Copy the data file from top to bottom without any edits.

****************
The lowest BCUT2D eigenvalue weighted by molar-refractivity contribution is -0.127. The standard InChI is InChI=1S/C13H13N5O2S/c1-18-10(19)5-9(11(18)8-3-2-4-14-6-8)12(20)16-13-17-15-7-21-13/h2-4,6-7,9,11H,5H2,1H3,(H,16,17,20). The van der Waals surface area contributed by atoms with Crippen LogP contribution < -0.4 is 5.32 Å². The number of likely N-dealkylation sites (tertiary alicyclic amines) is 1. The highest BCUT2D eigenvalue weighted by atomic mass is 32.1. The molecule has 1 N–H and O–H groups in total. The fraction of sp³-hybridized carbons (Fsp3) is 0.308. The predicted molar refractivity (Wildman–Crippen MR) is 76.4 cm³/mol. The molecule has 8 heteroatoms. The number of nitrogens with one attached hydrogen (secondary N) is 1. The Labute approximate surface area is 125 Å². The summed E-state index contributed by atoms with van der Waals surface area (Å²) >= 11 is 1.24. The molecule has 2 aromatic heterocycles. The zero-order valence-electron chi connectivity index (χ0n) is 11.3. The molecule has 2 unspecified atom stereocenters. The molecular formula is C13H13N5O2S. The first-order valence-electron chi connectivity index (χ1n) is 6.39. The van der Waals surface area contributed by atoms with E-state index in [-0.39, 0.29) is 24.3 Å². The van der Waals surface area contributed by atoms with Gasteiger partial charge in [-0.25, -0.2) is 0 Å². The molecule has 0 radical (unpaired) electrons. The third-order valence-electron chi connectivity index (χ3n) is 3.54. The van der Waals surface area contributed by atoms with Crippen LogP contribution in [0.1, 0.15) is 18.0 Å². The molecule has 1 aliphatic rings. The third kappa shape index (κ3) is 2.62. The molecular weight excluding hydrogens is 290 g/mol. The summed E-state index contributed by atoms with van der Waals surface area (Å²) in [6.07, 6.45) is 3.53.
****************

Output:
The lowest BCUT2D eigenvalue weighted by molar-refractivity contribution is -0.127. The standard InChI is InChI=1S/C13H13N5O2S/c1-18-10(19)5-9(11(18)8-3-2-4-14-6-8)12(20)16-13-17-15-7-21-13/h2-4,6-7,9,11H,5H2,1H3,(H,16,17,20). The van der Waals surface area contributed by atoms with Crippen LogP contribution < -0.4 is 5.32 Å². The number of likely N-dealkylation sites (tertiary alicyclic amines) is 1. The highest BCUT2D eigenvalue weighted by atomic mass is 32.1. The molecule has 1 N–H and O–H groups in total. The fraction of sp³-hybridized carbons (Fsp3) is 0.308. The predicted molar refractivity (Wildman–Crippen MR) is 76.4 cm³/mol. The molecule has 8 heteroatoms. The number of nitrogens with one attached hydrogen (secondary N) is 1. The Labute approximate surface area is 125 Å². The summed E-state index contributed by atoms with van der Waals surface area (Å²) >= 11 is 1.24. The molecule has 2 aromatic heterocycles. The zero-order valence-electron chi connectivity index (χ0n) is 11.3. The molecule has 2 unspecified atom stereocenters. The molecular formula is C13H13N5O2S. The first-order valence-electron chi connectivity index (χ1n) is 6.39. The van der Waals surface area contributed by atoms with E-state index in [-0.39, 0.29) is 24.3 Å². The van der Waals surface area contributed by atoms with Gasteiger partial charge in [-0.25, -0.2) is 0 Å². The molecule has 0 radical (unpaired) electrons. The third-order valence-electron chi connectivity index (χ3n) is 3.54. The van der Waals surface area contributed by atoms with Crippen LogP contribution in [0.1, 0.15) is 18.0 Å². The molecule has 1 aliphatic rings. The third kappa shape index (κ3) is 2.62. The molecular weight excluding hydrogens is 290 g/mol. The summed E-state index contributed by atoms with van der Waals surface area (Å²) in [6.07, 6.45) is 3.53.